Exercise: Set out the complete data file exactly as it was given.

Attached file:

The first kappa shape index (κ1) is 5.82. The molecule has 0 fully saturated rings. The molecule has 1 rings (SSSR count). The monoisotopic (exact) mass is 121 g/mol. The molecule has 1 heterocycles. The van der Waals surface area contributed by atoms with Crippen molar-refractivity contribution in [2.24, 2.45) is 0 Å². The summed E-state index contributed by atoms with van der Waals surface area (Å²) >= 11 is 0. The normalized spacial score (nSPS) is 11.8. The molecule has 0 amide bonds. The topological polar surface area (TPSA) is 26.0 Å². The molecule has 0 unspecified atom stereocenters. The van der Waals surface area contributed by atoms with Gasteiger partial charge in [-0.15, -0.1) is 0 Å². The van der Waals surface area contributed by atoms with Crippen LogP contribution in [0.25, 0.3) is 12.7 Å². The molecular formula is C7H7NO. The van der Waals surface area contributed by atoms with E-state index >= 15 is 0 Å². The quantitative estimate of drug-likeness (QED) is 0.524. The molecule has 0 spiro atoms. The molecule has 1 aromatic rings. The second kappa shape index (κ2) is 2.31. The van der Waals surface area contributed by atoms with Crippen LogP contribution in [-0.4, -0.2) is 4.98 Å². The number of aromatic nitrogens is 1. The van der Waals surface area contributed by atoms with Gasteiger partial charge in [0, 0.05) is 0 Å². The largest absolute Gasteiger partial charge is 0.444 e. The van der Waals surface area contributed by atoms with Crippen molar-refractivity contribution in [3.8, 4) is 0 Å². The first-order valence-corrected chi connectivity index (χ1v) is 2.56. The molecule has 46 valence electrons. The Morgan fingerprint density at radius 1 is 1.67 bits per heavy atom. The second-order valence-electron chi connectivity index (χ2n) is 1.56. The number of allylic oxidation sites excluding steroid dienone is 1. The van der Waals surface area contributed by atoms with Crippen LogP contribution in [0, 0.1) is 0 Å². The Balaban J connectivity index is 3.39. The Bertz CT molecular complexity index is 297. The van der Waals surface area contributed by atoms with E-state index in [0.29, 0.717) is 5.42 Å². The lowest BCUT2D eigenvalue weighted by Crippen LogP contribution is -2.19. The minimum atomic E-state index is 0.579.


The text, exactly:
The first kappa shape index (κ1) is 5.82. The molecule has 0 fully saturated rings. The molecule has 1 rings (SSSR count). The monoisotopic (exact) mass is 121 g/mol. The molecule has 1 heterocycles. The van der Waals surface area contributed by atoms with Crippen molar-refractivity contribution in [2.24, 2.45) is 0 Å². The summed E-state index contributed by atoms with van der Waals surface area (Å²) >= 11 is 0. The normalized spacial score (nSPS) is 11.8. The molecule has 0 amide bonds. The topological polar surface area (TPSA) is 26.0 Å². The molecule has 0 unspecified atom stereocenters. The van der Waals surface area contributed by atoms with Gasteiger partial charge in [-0.15, -0.1) is 0 Å². The van der Waals surface area contributed by atoms with Crippen LogP contribution in [0.25, 0.3) is 12.7 Å². The molecular formula is C7H7NO. The van der Waals surface area contributed by atoms with E-state index >= 15 is 0 Å². The quantitative estimate of drug-likeness (QED) is 0.524. The molecule has 0 spiro atoms. The molecule has 1 aromatic rings. The second kappa shape index (κ2) is 2.31. The van der Waals surface area contributed by atoms with Crippen LogP contribution in [-0.4, -0.2) is 4.98 Å². The number of aromatic nitrogens is 1. The van der Waals surface area contributed by atoms with Gasteiger partial charge in [0, 0.05) is 0 Å². The largest absolute Gasteiger partial charge is 0.444 e. The van der Waals surface area contributed by atoms with Crippen molar-refractivity contribution in [3.8, 4) is 0 Å². The first-order valence-corrected chi connectivity index (χ1v) is 2.56. The molecule has 46 valence electrons. The Morgan fingerprint density at radius 1 is 1.67 bits per heavy atom. The second-order valence-electron chi connectivity index (χ2n) is 1.56. The number of allylic oxidation sites excluding steroid dienone is 1. The van der Waals surface area contributed by atoms with Crippen LogP contribution in [0, 0.1) is 0 Å². The Balaban J connectivity index is 3.39. The Bertz CT molecular complexity index is 297. The van der Waals surface area contributed by atoms with E-state index in [0.29, 0.717) is 5.42 Å². The lowest BCUT2D eigenvalue weighted by Crippen LogP contribution is -2.19. The minimum atomic E-state index is 0.579.